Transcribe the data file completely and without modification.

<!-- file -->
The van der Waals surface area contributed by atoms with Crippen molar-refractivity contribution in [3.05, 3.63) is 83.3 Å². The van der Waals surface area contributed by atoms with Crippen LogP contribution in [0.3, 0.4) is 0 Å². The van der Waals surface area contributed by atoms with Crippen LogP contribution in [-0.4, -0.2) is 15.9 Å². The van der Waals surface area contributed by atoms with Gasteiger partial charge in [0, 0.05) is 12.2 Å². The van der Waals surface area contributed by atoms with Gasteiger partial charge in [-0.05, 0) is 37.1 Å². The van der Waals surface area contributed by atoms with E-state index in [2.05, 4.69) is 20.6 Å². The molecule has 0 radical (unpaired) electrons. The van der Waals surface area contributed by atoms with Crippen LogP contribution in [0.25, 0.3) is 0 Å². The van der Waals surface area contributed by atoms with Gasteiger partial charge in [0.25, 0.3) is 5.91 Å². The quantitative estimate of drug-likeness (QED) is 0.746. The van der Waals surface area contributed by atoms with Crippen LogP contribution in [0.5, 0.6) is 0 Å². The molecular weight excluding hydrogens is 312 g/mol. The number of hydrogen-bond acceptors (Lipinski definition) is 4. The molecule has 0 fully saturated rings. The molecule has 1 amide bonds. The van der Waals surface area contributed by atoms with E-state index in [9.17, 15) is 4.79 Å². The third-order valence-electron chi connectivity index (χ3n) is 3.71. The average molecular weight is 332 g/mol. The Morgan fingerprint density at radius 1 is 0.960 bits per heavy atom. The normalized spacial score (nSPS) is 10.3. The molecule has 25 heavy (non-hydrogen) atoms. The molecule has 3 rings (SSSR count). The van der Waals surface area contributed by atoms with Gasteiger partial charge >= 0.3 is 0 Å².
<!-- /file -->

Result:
The van der Waals surface area contributed by atoms with Crippen molar-refractivity contribution in [3.05, 3.63) is 83.3 Å². The van der Waals surface area contributed by atoms with Crippen LogP contribution in [0.3, 0.4) is 0 Å². The van der Waals surface area contributed by atoms with Crippen LogP contribution in [-0.4, -0.2) is 15.9 Å². The van der Waals surface area contributed by atoms with Gasteiger partial charge in [0, 0.05) is 12.2 Å². The van der Waals surface area contributed by atoms with Gasteiger partial charge in [-0.05, 0) is 37.1 Å². The van der Waals surface area contributed by atoms with E-state index in [2.05, 4.69) is 20.6 Å². The molecule has 0 radical (unpaired) electrons. The van der Waals surface area contributed by atoms with Crippen LogP contribution in [0.25, 0.3) is 0 Å². The van der Waals surface area contributed by atoms with Gasteiger partial charge in [0.25, 0.3) is 5.91 Å². The quantitative estimate of drug-likeness (QED) is 0.746. The van der Waals surface area contributed by atoms with Crippen LogP contribution in [0.5, 0.6) is 0 Å². The molecular weight excluding hydrogens is 312 g/mol. The number of hydrogen-bond acceptors (Lipinski definition) is 4. The molecule has 0 fully saturated rings. The molecule has 1 amide bonds. The van der Waals surface area contributed by atoms with E-state index in [9.17, 15) is 4.79 Å². The third-order valence-electron chi connectivity index (χ3n) is 3.71. The average molecular weight is 332 g/mol. The Morgan fingerprint density at radius 1 is 0.960 bits per heavy atom. The normalized spacial score (nSPS) is 10.3. The molecule has 25 heavy (non-hydrogen) atoms. The molecule has 3 rings (SSSR count). The van der Waals surface area contributed by atoms with Gasteiger partial charge >= 0.3 is 0 Å².